In a few days’ time, the world would witness the culmination of a truly remarkable event in the history of the Philippines. The taumbayan at this point was undeniably changed. They had suffered in many, many ways the abuses of a power that believed it was invincible. Soon they were to prove that every dictator’s downfall is the unified power of the people.

Let these events teach us that freedom has never been delivered at a cheap price. Whole lifetimes ahead of us were dedicated so that we can enjoy the liberties we have today. As injustices remain abundant, let us be reminded that freedom, though difficult to achieve, can be withdrawn the moment it is left unguarded.  One way to protect the sovereign power of the people is to never forget.

And so, as we celebrate this year the 35th anniversary of the 1986 Snap Election and EDSA People Power uprising, #WeRemember.

The statement of the CBCP in February 13, 1986, made public through such newspapers as Manila Time a week after the elections

“I am ready to call a snap election,” Ferdinand Marcos announced. It was November 1985 during an interview with David Brinkley for the American Broadcasting Company.  “You raise the question of ineptness . . . the effectiveness of armed forces . . .  perhaps other institutions of government . . .  I think this should be brought to our people,” he said, addressing members of the opposition.[1]

Marcos’ announcement came as a surprise. Just one month prior he told interviewers that he would finish his term as president first in 1987, then concede to regular elections.[2] Now he was reverting to a statement he had made in August – in response to his family’s ill-gotten wealth scandal[3] and the impeachment bill that followed it.[4] 

The Crown Building in Manhattan, New York was identified by the 1985 impeachment bill as a property of the Marcoses that may have been purchased with funds diverted from the Central Bank. (Photo Attribution: Rangilo Gujarati, CC BY-SA 3.0 <https://creativecommons.org/licenses/by-sa/3.0>, via Wikimedia Commons)

The bill itself, however, had been rejected by the Batasang Pambansa’s Committee on Justice, Human Rights and Good Government. Less than 24 hours after it was passed they rejected it on the grounds that the charges lacked evidence.[5] [6] Marcos thereafter had been shelving the idea of early elections, citing further a government-sponsored survey that a majority of Filipinos wanted to see him finish his term in 1987.[7] Losing his power after 20 years in office, for the time being, ceased to be a problem.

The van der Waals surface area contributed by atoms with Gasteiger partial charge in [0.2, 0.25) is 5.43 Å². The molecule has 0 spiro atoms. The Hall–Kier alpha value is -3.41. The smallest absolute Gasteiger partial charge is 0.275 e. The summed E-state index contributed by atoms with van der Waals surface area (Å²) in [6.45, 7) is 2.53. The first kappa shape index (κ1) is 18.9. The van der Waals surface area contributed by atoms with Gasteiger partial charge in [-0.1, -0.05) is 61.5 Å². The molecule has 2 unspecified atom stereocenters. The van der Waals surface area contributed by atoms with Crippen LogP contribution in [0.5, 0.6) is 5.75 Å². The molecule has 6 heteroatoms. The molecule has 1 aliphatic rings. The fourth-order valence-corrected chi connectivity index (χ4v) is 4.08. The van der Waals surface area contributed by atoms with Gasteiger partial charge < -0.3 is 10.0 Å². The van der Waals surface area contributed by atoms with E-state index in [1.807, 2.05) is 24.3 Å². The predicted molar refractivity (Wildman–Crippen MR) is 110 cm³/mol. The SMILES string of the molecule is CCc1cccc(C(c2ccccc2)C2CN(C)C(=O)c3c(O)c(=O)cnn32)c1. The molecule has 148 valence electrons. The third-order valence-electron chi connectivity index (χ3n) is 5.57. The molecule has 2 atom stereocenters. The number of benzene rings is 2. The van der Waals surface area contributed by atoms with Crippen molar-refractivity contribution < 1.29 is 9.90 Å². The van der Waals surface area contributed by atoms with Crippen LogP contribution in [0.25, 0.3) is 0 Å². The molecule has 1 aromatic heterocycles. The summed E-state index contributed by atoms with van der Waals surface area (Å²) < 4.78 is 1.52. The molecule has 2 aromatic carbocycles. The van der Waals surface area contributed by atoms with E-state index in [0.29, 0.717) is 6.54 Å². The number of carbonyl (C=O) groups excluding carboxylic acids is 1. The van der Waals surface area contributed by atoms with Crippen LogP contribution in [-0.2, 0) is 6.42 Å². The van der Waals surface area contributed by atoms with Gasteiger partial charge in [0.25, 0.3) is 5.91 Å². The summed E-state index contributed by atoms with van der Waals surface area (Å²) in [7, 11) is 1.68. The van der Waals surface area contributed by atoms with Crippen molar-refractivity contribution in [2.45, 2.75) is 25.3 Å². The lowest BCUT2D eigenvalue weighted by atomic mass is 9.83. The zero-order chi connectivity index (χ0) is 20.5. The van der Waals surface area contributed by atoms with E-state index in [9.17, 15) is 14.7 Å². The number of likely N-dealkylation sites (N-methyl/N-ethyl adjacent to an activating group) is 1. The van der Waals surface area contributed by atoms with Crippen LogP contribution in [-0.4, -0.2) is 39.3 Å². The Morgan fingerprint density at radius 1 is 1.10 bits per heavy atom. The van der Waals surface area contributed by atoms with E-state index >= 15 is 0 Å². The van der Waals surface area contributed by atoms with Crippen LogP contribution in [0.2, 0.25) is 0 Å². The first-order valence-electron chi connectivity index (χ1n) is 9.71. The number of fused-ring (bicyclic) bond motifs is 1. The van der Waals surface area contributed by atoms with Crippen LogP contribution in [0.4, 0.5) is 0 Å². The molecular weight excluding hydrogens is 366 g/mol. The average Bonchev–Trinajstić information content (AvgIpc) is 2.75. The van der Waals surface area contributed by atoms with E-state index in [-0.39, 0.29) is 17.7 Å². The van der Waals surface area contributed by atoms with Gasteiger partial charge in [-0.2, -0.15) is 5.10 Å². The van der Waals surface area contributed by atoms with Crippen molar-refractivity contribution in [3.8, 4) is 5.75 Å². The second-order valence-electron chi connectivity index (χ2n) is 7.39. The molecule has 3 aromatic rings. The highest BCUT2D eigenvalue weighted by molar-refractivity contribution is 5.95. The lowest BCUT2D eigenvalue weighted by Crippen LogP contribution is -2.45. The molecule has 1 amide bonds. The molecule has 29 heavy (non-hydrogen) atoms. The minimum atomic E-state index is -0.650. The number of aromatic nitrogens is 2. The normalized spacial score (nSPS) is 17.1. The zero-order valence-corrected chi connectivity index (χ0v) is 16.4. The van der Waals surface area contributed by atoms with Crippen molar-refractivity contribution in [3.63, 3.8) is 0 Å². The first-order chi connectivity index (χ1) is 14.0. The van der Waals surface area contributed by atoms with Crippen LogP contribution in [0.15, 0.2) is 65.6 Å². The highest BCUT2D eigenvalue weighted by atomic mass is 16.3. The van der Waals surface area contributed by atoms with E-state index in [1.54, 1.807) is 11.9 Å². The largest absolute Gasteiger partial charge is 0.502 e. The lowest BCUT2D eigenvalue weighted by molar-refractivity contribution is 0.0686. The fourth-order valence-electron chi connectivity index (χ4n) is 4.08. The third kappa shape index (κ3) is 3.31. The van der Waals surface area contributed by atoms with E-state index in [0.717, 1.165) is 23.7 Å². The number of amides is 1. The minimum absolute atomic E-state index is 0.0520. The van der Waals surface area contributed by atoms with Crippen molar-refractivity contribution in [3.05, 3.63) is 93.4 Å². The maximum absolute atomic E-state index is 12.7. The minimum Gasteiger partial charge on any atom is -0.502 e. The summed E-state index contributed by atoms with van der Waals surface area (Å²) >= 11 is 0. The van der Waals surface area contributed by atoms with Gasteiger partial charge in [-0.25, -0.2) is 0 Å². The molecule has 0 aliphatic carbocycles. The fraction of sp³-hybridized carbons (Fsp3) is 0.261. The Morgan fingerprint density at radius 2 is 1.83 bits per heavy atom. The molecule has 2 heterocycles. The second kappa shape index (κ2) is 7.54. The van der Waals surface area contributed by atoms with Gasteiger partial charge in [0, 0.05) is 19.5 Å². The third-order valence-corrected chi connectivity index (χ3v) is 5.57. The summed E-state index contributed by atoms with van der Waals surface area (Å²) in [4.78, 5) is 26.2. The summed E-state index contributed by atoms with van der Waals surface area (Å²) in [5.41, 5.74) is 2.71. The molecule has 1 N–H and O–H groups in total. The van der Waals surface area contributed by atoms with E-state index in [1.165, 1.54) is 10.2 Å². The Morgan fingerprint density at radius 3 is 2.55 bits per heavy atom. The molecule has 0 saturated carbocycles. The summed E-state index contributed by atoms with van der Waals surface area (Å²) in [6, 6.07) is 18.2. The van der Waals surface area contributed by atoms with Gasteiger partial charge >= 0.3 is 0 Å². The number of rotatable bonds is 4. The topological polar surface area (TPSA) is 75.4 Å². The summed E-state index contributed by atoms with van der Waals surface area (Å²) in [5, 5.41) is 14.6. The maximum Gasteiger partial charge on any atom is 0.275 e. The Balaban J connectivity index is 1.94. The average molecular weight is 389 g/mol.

“Why the president could not wait”

So – why, in November 1985, did Marcos take back his words and decide to call for early elections?

A primer released by the Christians for the Realization of a Sovereign Society (CROSS) in January 18, 1986 identified eight developments in 1985 that reflected some of the biggest problems besetting the country These developments, according to the CROSS, provide perspective as to why Marcos could no longer wait for regular elections in 1987[8]:

  1. Worsening economic situation – poverty, coupled with the ballooning prices of basic commodities, was an undeniable reality to the ordinary Filipino citizen in the year 1985;[9]
  2. Increasing labor unrest – 348 labor strikes had taken place from the last quarter of 1984 to October 1985, affecting up to 130,231 workers and creating a loss of 9,344 working days – violence was commonplace at the picket lines, with hundreds having been arrested and/or injured, and 66 killed. Labor unrest was further expected to increase, “with the number of unemployed reaching 3 million;”
  3. Intensifying Human Rights Violations – unsolved killings, massacres, kidnappings, and other atrocities marred the year 1985 more so than it had in the previous years;
  4. The Hidden Wealth Scandal and Impeachment Proceedings – both of which took shape as the national debt reached a record $30 billion;
  5. US Bases – In light of the US Bases contract’s expiration in 1991, having a Marcos victory in the 1986 elections would ensure that the country’s top political seat remained in the hands of a US ally up to 1992. It would also allay the US’ fears of intensifying Filipino militancy and nationalism, which “has threatened the future of American control over the country through the bases;”
  6. Sham Judiciary System – as manifested in the mass acquittal in December 1985 of the 26 individuals accused of the murders of Ninoy Aquino and Rolando Galman, including Gen. Fabian Ver, who had been promptly reinstated as Armed Forces Chief upon the case’s closure;